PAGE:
Our newest member of the lab is Mike Nielson, who will be doing his senior thesis project working on ice. Specifically he will be troubleshooting and calibrating the cryostat and testing standard ice samples for grain growth or degradation after thermal pulses. On his first day he already made a big contribution to the ice project. Rather than the duct taped styrofoam contraption that I was envisioning for insulation, he suggested we use expanding foam to get a perfect fit to the cryostat dimensions.
At home he built a wooden box lined with wax paper. We placed the cryostat inside the box and released two full cans of Great Stuff expanding foam in the area around it. A wooden bar over the top covered the ball bearing sleeve that the piston goes into. The bar also held down the cryostat when the foam expanded.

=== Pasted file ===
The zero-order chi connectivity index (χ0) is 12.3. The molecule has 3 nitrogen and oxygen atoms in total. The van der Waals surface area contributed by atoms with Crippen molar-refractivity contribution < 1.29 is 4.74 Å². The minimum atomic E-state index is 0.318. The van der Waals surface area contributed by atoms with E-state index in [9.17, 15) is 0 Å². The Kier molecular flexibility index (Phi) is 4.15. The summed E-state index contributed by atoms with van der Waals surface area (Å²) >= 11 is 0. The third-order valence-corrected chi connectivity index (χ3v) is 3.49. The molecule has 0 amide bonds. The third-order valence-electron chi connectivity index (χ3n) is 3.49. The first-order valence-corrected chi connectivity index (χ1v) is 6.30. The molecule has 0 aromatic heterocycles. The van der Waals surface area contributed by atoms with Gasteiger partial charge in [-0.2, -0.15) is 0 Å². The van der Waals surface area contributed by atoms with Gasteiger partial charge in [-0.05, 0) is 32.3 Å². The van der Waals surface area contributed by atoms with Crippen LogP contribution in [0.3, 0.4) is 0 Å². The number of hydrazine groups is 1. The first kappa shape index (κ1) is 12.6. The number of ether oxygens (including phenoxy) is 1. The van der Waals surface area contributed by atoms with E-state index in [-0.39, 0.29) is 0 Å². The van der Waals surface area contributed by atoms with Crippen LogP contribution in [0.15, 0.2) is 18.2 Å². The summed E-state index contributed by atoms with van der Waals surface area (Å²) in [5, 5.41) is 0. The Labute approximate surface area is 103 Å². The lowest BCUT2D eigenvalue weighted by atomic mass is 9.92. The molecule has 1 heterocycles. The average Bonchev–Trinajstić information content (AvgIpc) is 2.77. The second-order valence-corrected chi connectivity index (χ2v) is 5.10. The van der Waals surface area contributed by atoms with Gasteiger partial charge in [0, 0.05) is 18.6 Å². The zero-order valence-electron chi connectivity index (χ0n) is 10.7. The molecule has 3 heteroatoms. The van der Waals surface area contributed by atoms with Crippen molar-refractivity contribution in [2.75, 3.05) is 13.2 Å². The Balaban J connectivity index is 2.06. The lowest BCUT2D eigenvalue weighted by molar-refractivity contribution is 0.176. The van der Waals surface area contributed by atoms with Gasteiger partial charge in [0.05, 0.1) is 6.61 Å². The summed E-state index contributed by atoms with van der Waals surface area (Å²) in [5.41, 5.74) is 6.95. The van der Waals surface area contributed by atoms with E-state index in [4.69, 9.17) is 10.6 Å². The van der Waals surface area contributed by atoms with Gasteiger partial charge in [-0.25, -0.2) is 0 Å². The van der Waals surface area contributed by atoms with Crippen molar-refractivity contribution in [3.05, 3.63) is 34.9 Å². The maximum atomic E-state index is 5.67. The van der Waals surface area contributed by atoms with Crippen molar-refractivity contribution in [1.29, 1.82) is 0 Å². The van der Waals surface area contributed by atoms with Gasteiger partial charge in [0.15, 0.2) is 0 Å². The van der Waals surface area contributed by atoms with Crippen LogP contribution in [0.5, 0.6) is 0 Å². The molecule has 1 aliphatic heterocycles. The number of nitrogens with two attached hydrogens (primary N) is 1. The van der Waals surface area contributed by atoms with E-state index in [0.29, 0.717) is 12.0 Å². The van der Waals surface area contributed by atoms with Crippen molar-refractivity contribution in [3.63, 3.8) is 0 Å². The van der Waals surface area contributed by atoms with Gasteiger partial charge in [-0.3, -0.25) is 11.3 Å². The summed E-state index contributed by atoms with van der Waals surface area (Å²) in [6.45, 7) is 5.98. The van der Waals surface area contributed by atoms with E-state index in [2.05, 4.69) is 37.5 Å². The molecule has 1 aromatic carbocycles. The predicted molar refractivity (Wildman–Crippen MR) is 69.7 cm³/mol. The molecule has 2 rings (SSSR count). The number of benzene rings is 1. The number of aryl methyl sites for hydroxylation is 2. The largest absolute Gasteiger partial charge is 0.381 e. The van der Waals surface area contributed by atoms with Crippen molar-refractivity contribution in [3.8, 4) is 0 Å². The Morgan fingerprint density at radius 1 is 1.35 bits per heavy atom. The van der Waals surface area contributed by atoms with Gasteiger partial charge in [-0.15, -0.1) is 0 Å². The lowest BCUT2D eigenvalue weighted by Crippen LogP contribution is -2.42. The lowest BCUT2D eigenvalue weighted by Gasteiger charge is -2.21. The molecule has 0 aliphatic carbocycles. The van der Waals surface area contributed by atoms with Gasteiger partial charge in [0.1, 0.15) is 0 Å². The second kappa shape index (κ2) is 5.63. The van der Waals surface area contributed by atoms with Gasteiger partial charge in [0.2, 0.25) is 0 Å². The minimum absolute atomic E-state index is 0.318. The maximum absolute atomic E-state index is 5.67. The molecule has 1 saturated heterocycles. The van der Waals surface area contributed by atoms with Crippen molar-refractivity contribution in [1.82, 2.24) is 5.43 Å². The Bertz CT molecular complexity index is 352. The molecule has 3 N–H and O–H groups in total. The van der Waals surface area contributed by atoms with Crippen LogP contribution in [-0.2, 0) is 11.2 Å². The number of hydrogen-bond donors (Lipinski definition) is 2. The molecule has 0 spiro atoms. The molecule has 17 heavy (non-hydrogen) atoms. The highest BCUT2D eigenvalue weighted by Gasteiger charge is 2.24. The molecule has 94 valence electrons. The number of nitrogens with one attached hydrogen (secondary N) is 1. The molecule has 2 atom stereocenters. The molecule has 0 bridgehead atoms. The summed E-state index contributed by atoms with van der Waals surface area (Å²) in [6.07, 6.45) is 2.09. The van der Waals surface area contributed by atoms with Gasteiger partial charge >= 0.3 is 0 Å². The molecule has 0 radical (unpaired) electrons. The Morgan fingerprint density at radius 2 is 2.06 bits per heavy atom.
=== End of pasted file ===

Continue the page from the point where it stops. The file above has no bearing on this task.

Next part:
And did it ever expand! He taped the sides so that the foam would "grow" toward the center. We actually worried that it wouldn't fully cover the top of the cryostat. Clearly we didn't have to worry. It covered completely and pushed its way out. After it fully dried, he easily removed it from the box, cut the top off, and cut the insulation into two halves. Eventually we will use duct tape or velcro to make a seam that will hold the two parts together.
He cut a hole in the side to allow for the peltier cooling device and heat sink that I will discuss in more detail later. Shown here is a fan sink. In the next blog installment I will show the circulating liquid sink that we are now using instead. Stay tuned!